Merger of north and south Yemen
In May 1990, following the collapse of bureaucratic socialism in eastern Europe and with the demise of the Soviet Union imminent, the government of the PDRY agreed to an unequal merger with the more populous, pro-Saudi Yemen Arab Republic (north Yemen). Ali Abdullah Saleh of the north became head of state and the right to hold private property was constitutionally enshrined.
In December 1991 and early 1992, there was a good deal of unrest, including riots, as a result of deteriorating economic conditions. Tribal forces asserted themselves. The north-south unification agreement began to unravel. Yemen was consumed by a devastating civil war. What remained of the Socialist Party was crushed. However, following the civil war, there was no improvement in the economic situation, and street protests rumbled on. Poverty was widespread. Yemen is ranked as the poorest country in the Middle East.
Arab Spring in Yemen
The 2011 protests coincided with upsurges in Tunisia and Egypt, as well as elsewhere in the Arab world. In common with other countries affected by the Arab spring, the protests focussed not just on economic conditions, but on corruption. Pro-democracy protestors demanded the resignation of president Saleh, who had by now ruled for 33 years. Although he granted some economic concessions, he refused to step down.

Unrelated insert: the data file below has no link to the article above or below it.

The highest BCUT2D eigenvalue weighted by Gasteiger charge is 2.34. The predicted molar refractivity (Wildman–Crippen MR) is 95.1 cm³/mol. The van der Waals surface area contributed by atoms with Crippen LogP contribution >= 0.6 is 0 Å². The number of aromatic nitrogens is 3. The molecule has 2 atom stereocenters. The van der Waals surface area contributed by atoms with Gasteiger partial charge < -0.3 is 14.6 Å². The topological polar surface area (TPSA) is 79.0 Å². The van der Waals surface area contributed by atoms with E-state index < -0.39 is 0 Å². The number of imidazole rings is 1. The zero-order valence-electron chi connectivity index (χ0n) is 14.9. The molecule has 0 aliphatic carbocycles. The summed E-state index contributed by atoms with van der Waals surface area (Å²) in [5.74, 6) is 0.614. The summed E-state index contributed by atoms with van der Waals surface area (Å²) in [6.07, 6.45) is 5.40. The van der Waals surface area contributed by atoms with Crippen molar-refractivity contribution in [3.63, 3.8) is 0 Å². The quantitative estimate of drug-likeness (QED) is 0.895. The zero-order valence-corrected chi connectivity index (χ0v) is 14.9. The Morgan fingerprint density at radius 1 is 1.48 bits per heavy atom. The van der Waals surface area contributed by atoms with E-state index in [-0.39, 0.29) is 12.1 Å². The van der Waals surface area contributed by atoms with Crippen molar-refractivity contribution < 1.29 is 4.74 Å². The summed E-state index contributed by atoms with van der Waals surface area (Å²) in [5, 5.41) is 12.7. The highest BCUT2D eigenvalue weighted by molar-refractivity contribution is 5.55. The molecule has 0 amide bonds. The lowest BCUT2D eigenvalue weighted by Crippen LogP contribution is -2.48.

But, once again, there were splits at the top, including within the armed forces, with sections of the military siding with the opposition, while regiments controlled by loyalists took to shooting down protestors in Sana’a. Eventually a post-Saleh ‘unity’ government was formed, which included representatives of the opposition.
However, that ‘unity’ was short-lived. By 2015 the current civil war had begun – the two rival factions both claiming to be the genuine Yemeni government. Houthi forces controlled Sana’a as well as Hudaydah in the north, while the faction loyal to the government of Abdrabbuh Mansur Hadi is based in Aden in the south. Local affiliates of both al Qa’eda and Islamic State have also carried out attacks, with the former said to control large areas along the coast.
In March 2015, after taking over Sana’a, the Houthi-led Supreme Revolutionary Committee declared a general mobilisation aimed at overthrowing Hadi. This provoked an expected reaction from the Saudis, who gave their full backing to the Hadi government. It was this that really gave the conflict its pronounced international dimension, with the Saudi-United Arab Emirates coalition on one side facing the Iran-backed Houthis on the other.
Over the last few years the Saudi intervention has been widely condemned, because of the horrendous destruction and loss of life. However, the US and the UK are continuing to support the Saudis through arms sales, providing satellite data, military advisors, etc.
It is, of course, totally correct to oppose the brutal actions of the coalition. But, at the same time, Iran’s opportunistic support for the Houthis, as part of its regional rivalry with Saudi Arabia, should also be condemned. However, the idea that the conflict has only flared up because of the regional ambitions of the Islamic Republic of Iran is a lie repeated all too often by Washington and its apologists.
The above is taken from the June 21 issue of the British-based Weekly Worker, here. We have, however, changed the title and the subheads have been added by us.